Liposuction is an investment in your body, and like any investment, it needs to be maintained. Stomach liposuction won’t prevent you from gaining back weight in your stomach, and it certainly won’t prevent you from gaining weight. If you do gain weight, your stomach will still be slimmer than it would have been otherwise! Remember, liposuction is not a weight loss solution and should not be used like one.
Stomach liposuction removes fat cells from the abdomen area – permanently. Those cells don’t come back, they don’t move around, and your body doesn’t change where it stores fat.
After stomach liposuction, your body has fewer fat cells in the abdomen than it used to (about 70% less). If you gain weight after stomach liposuction, your body stores the same amount of fat in the same places that it usually does. However, since we’ve removed a lot of fat cells in the stomach, other areas may seem larger than your stomach in comparison. Your abdomen will always be smaller than it would have been without lipo – but that doesn’t mean you can eat whatever you want and never gain weight. Again, it’s something you have to maintain – liposuction isn’t a quick fix and shouldn’t be used like one.
Six-pack Abs are Made in the Gym (and the Kitchen)
You’ve probably heard the term “abs are made in the kitchen, not the gym.” And there’s a lot of truth to that. If you have a lot of subcutaneous fat, it doesn’t matter how big and strong your abdominal muscles are, they’re just not going to show through.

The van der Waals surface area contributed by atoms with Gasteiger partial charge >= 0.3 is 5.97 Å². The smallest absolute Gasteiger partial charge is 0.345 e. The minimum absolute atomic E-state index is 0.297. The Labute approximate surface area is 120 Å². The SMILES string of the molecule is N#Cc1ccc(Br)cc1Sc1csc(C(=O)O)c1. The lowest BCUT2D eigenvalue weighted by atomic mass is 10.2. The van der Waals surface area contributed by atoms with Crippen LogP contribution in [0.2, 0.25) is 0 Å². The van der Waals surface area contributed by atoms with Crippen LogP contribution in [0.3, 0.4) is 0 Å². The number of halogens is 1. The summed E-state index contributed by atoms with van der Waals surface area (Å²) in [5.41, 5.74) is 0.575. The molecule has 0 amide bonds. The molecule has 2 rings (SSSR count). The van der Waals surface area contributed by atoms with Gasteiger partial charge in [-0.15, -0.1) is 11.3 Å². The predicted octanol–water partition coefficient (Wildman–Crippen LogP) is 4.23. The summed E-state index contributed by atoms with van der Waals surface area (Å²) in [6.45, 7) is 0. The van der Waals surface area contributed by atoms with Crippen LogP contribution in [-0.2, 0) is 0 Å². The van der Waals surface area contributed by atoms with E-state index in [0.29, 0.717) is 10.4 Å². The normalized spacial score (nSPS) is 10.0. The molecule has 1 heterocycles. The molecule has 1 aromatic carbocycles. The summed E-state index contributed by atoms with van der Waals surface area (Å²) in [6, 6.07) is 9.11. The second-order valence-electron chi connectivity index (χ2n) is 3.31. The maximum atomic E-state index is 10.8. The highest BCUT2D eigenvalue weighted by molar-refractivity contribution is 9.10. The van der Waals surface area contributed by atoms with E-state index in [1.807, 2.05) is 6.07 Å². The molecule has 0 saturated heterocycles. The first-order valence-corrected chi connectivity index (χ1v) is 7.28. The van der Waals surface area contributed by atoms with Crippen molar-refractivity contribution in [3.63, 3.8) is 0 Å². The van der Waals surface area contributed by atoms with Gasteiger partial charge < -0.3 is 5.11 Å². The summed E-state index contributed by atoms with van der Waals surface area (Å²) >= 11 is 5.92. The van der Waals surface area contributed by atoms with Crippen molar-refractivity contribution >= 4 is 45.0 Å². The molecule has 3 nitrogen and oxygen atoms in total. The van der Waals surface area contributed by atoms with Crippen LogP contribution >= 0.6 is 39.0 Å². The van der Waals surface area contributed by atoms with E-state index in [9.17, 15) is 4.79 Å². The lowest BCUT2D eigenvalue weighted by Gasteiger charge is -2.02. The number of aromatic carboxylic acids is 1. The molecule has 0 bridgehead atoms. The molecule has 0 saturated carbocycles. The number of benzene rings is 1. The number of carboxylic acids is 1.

But wait, liposuction removes subcutaneous fat, right? So why doesn’t everyone who gets liposuction have six-pack abs?
The answer is pretty simple: abs are made in both the kitchen and the gym. Or, in the case of stomach lipo, the gym and the operating room.
You probably know or have seen someone with a flat stomach. They don’t have much fat around their belly, and maybe you can see some muscle definition, but they don’t have what we’d call a six-pack. Visceral fat can also play a role – as we’ve shown previously, if you have a lot of visceral fat, you may not end up with a flat stomach from lipo. But without building strong ab muscles through exercise and weight training, you shouldn’t expect to develop abs from your lipo procedure.
With the above before-and-after photo we can see the results from a stomach liposuction case where we can really see some well-defined abs. This patient clearly hits the gym, and trains his obliques. So, although someone you know might be blessed with a naturally flat stomach, no one’s born with a natural six-pack – they’re made in the gym as much as they are in the OR.